18-12-07 climate workshop RL

Smoky haze filled the skies in the Wood River Valley in August from wildfires burning in the Western U.S.

Across Idaho, communities will soon begin planning for the wide-ranging effects of climate change—longer wildfire seasons, greater fluctuation in snowpack and stream runoff leading to flooding, more stress on public infrastructure, disrupted growing seasons and reduced air quality.

Blaine County was the first community to step up to the plate in the effort, which is being organized by the University of Idaho’s McClure Center for Public Policy Research and stems from the Idaho Climate Summit in November 2017.

On Monday morning at the Community Campus, dozens of community residents, elected officials, nonprofit leaders and other representatives gathered for a workshop organized by Blaine County and hosted by the Sun Valley Institute and Warm Springs Consulting.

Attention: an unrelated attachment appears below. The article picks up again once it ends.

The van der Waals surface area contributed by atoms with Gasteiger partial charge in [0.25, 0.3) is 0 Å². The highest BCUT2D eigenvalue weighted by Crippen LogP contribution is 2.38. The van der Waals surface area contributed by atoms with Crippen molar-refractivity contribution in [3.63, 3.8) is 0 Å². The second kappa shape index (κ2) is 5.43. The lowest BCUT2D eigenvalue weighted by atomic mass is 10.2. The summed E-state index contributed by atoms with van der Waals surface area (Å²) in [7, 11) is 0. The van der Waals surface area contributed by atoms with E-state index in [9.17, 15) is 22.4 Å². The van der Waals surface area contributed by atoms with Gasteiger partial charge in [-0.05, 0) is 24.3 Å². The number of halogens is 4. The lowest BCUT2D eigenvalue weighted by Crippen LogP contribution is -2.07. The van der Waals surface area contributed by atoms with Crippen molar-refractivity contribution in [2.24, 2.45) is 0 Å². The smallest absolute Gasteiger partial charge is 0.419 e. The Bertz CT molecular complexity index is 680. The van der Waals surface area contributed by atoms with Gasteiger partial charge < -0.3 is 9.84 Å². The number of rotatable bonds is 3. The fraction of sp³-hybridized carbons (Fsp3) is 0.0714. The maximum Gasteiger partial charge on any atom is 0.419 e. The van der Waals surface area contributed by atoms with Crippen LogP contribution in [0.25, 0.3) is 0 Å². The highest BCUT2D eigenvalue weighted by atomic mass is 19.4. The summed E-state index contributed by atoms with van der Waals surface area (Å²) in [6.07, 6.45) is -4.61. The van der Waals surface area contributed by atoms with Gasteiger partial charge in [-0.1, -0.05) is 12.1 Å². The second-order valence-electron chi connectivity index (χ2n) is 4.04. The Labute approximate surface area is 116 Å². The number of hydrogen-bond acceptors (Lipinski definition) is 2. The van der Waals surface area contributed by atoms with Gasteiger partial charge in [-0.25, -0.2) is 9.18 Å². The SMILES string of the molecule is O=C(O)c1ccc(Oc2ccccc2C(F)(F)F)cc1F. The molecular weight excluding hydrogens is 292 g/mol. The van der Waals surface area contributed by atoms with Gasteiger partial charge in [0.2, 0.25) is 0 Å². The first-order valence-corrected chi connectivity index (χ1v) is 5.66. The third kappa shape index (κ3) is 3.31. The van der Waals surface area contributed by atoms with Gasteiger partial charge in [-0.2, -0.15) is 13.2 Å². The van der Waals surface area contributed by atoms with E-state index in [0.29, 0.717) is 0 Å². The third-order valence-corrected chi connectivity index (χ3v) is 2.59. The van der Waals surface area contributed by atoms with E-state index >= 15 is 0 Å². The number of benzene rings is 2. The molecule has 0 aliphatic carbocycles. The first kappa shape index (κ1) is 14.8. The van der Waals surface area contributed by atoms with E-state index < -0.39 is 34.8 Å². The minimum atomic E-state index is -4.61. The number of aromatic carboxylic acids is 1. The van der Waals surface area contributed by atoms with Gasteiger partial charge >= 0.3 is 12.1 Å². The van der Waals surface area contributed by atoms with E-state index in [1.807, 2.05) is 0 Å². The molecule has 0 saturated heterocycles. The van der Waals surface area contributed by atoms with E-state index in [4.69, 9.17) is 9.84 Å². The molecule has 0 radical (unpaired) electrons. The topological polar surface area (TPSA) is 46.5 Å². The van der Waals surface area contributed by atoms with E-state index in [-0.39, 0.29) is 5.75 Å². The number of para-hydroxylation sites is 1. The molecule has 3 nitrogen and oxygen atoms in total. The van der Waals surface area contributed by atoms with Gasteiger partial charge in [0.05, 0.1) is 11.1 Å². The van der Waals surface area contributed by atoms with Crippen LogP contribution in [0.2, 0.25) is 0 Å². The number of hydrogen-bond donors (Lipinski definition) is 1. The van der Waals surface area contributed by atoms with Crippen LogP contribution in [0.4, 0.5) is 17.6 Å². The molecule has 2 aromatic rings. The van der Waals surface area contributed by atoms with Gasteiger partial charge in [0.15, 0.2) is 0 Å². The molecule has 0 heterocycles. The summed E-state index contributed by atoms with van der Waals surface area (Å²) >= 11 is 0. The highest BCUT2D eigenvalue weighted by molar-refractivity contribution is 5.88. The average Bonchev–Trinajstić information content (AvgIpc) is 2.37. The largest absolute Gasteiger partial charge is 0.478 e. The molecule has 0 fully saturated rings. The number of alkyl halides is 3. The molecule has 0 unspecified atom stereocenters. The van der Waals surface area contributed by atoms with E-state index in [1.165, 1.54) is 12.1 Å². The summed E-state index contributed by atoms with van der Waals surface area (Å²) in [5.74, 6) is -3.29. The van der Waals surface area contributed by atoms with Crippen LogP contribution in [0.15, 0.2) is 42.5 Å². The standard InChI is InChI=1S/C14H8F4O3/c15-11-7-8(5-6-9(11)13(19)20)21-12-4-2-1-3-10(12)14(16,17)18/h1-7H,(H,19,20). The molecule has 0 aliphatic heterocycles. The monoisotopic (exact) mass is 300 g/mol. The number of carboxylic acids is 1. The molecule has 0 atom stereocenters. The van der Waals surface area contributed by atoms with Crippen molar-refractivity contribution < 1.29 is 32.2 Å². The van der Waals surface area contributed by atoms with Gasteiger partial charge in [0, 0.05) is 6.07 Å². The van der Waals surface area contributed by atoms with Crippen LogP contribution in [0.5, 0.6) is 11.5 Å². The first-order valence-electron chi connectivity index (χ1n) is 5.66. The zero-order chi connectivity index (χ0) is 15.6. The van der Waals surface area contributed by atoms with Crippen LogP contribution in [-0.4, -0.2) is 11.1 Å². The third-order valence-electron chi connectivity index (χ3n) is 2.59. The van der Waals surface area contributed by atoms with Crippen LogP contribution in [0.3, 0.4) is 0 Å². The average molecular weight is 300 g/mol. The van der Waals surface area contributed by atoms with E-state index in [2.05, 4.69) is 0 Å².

Monday’s event was devoted to scenario planning and evaluating risks, while a subsequent workshop in February will focus on community action.

McClure Center Director Katherine Himes said the university has a core research team of faculty, staff and graduate students, but is fielding community input across Idaho. She said Blaine County was the first to have a local-level workshop in this process.

The effort is part of a two-year-long process that will culminate in an assessment looking at the economic ramifications of climate change in Idaho.

“We need to think about how this will impact small-town ski resorts,” Himes said.